Man, could this movie have used a sharktopus. And, no, that's not a sentence I ever expected to write, but that's how bad Sanctum is, it makes me wish it were an even worse movie so at least something, anything, remotely interesting would be happening onscreen.
Sanctum is a movie about cave divers. That is, guys that go down into deep dark holes finding new tunnels and underground waterways in hopes of seeing things that no one else has ever seen and getting in National Geographic. They are a tough group of pioneering folk who can handle rough conditions and get through a tight squeeze. For this particular group of cavers, who are at least partially based on real people (including co-writer Andrew Wight), this is the expedition where the conditions get too rough and the squeezes too tight. A cyclone hits while the team is miles below the surface, and the flooding forces them to improvise new escape routes.
That's really the long and short of it. I went in with really low expectations for this one, and somehow the movie still managed to do the limbo right under them. Once upon a time Sanctum would have been a forgettable B-picture, stuck on the bottom of a bill with a better movie in an attempt to fill out the program and still give people their money's worth; on its own, it is a rip-off. From start to finish, it is one predictable scene after another, full of obvious twists and turns and, honestly, no surprises whatsoever. If you ever wondered how long it would take to run through every cliché movie line from the last century-plus of cinema, Sanctum will tell you: it's 109 minutes. Though, to be fair, when the acting is as wooden as it is here, it feels more like 999. If this were a SyFy movie, the guys at "The Soup" would be combing it for the best worst clip right now.
I wasn't really looking to get that much out of Sanctum. The main selling point, as touted in the trailers and TV commercials, is that it was produced by James Cameron and "conceived and shot in 3D." The prospect of Cameron's Avatar-tested technology applied to rocky peril far below the Earth was enough to sign me up. Who doesn't want some cool spelunking adventure, full of stones falling out of the screen right at you? Thrills in three dimensions!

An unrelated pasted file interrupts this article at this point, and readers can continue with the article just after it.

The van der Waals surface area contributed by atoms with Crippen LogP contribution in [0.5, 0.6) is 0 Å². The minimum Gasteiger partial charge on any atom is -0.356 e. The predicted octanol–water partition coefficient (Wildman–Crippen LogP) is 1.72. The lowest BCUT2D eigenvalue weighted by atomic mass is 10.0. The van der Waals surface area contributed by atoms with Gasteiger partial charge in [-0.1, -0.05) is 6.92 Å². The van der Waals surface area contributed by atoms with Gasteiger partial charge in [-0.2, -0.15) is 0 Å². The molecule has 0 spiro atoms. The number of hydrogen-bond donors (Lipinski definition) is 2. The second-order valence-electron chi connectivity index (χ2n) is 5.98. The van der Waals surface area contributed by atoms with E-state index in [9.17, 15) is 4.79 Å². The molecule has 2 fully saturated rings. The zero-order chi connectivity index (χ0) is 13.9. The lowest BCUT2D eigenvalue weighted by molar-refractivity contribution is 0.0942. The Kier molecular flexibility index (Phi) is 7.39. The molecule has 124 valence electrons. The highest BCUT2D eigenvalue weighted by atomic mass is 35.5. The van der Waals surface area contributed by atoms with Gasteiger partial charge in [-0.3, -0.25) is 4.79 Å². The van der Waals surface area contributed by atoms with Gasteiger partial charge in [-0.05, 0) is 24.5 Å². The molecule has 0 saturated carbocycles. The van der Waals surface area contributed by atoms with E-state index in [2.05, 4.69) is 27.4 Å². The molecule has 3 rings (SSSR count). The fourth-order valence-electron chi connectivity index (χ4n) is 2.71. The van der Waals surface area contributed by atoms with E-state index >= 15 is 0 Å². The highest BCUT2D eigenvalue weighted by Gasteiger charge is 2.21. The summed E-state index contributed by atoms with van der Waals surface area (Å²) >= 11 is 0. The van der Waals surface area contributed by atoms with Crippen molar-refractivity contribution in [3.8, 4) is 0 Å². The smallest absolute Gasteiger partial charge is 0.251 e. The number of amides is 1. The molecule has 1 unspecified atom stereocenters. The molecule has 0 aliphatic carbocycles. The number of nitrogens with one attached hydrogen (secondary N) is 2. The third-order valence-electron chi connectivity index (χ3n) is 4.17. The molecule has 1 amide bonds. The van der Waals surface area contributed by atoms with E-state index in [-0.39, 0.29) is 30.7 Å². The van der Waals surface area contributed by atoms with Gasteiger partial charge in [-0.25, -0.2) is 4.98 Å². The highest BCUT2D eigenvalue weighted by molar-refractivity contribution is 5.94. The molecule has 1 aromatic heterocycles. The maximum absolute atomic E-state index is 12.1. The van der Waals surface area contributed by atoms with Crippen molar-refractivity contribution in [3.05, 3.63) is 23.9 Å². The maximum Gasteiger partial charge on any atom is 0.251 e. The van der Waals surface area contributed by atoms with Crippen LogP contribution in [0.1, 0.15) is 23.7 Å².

Yeah, you'd have thought. Turns out, no one remembered where they packed those thrills when they were getting ready to travel to the shooting location, and so the crew had to carry on without them. Australian director Alister Grierson is a competent director, but he's not very imaginative. Judging from Sanctum, he's the kind of guy you hire to get the job done, and he'll deliver it on time and on budget, but he's got nothing to impress you with beyond that. Okay, to be fair, for about half an hour, the 3D photography was pretty remarkable. Right up until the beginning of the storm, when we see the rain falling into the gaping pit from a vantage point somewhere up in the sky, the whole thing looks really neat. That's also when the action is getting started, so you'd think it's when the whole picture is going to go gonzo. Think again. From that scene onward, the impact of the 3D steadily softens, and it gets to a point where you won't even notice it anymore. I lifted my glasses two or three times just to make sure I still needed them.
Which isn't good. That's what I expect from Clash of the Titans, not from a movie that was put together to give James Cameron another excuse to show off his expensive toys. It's a high-definition travelogue built around a low-definition script. If you really have a yen to see some caves on film, go to the nearest IMAX and see what they have on schedule for their nature documentaries. Or get The Descent on Blu-Ray and let a creepy monster kill the cave divers rather than killing your time watching Sanctum.